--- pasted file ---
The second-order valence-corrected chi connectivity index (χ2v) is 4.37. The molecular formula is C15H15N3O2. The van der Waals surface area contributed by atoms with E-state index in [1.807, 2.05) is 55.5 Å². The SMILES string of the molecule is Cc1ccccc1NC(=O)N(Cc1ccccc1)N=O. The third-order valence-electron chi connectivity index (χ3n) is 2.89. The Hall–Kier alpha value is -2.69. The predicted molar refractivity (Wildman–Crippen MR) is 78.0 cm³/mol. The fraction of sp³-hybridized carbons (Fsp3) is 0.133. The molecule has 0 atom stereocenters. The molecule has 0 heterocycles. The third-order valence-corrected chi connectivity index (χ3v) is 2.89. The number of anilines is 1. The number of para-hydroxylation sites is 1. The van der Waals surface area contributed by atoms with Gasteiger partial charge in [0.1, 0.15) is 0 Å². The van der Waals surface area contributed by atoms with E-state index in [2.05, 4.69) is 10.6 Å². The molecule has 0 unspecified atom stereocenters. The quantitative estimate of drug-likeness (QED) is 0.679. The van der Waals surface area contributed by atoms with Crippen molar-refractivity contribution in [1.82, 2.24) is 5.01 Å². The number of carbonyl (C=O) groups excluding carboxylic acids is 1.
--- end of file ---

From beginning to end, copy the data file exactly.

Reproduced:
The second-order valence-corrected chi connectivity index (χ2v) is 4.37. The molecular formula is C15H15N3O2. The van der Waals surface area contributed by atoms with E-state index in [1.807, 2.05) is 55.5 Å². The SMILES string of the molecule is Cc1ccccc1NC(=O)N(Cc1ccccc1)N=O. The third-order valence-electron chi connectivity index (χ3n) is 2.89. The Hall–Kier alpha value is -2.69. The predicted molar refractivity (Wildman–Crippen MR) is 78.0 cm³/mol. The fraction of sp³-hybridized carbons (Fsp3) is 0.133. The molecule has 0 atom stereocenters. The molecule has 0 heterocycles. The third-order valence-corrected chi connectivity index (χ3v) is 2.89. The number of anilines is 1. The number of para-hydroxylation sites is 1. The van der Waals surface area contributed by atoms with Gasteiger partial charge in [0.1, 0.15) is 0 Å². The van der Waals surface area contributed by atoms with E-state index in [2.05, 4.69) is 10.6 Å². The molecule has 0 unspecified atom stereocenters. The quantitative estimate of drug-likeness (QED) is 0.679. The van der Waals surface area contributed by atoms with Crippen molar-refractivity contribution in [1.82, 2.24) is 5.01 Å². The number of carbonyl (C=O) groups excluding carboxylic acids is 1.